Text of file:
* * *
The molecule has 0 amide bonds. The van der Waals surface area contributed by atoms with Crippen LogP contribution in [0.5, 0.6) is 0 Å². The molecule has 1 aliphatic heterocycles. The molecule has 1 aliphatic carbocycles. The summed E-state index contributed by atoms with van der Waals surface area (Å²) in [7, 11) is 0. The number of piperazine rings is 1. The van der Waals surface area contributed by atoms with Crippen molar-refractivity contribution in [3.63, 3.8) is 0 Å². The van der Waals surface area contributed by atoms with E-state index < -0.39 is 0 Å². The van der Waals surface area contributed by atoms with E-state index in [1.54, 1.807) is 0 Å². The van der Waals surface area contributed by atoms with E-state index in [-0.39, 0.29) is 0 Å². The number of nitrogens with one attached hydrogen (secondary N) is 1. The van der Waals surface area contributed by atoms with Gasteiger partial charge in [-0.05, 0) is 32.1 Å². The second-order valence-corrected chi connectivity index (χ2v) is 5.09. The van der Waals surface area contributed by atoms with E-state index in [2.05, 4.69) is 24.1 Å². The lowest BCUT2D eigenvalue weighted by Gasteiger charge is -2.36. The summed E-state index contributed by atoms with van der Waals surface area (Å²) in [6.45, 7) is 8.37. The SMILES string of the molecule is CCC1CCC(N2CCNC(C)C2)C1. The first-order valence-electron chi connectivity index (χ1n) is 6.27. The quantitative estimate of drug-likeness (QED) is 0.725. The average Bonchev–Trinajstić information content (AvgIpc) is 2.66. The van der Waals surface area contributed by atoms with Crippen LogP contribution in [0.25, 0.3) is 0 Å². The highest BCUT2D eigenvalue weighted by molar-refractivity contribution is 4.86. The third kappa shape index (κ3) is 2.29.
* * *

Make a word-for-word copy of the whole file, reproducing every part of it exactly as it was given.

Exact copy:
The molecule has 0 amide bonds. The van der Waals surface area contributed by atoms with Crippen LogP contribution in [0.5, 0.6) is 0 Å². The molecule has 1 aliphatic heterocycles. The molecule has 1 aliphatic carbocycles. The summed E-state index contributed by atoms with van der Waals surface area (Å²) in [7, 11) is 0. The number of piperazine rings is 1. The van der Waals surface area contributed by atoms with Crippen molar-refractivity contribution in [3.63, 3.8) is 0 Å². The van der Waals surface area contributed by atoms with E-state index < -0.39 is 0 Å². The van der Waals surface area contributed by atoms with E-state index in [1.54, 1.807) is 0 Å². The van der Waals surface area contributed by atoms with E-state index in [-0.39, 0.29) is 0 Å². The number of nitrogens with one attached hydrogen (secondary N) is 1. The van der Waals surface area contributed by atoms with Gasteiger partial charge in [-0.05, 0) is 32.1 Å². The second-order valence-corrected chi connectivity index (χ2v) is 5.09. The van der Waals surface area contributed by atoms with E-state index in [2.05, 4.69) is 24.1 Å². The lowest BCUT2D eigenvalue weighted by Gasteiger charge is -2.36. The summed E-state index contributed by atoms with van der Waals surface area (Å²) in [6.45, 7) is 8.37. The SMILES string of the molecule is CCC1CCC(N2CCNC(C)C2)C1. The first-order valence-electron chi connectivity index (χ1n) is 6.27. The quantitative estimate of drug-likeness (QED) is 0.725. The average Bonchev–Trinajstić information content (AvgIpc) is 2.66. The van der Waals surface area contributed by atoms with Crippen LogP contribution in [0.25, 0.3) is 0 Å². The highest BCUT2D eigenvalue weighted by molar-refractivity contribution is 4.86. The third kappa shape index (κ3) is 2.29.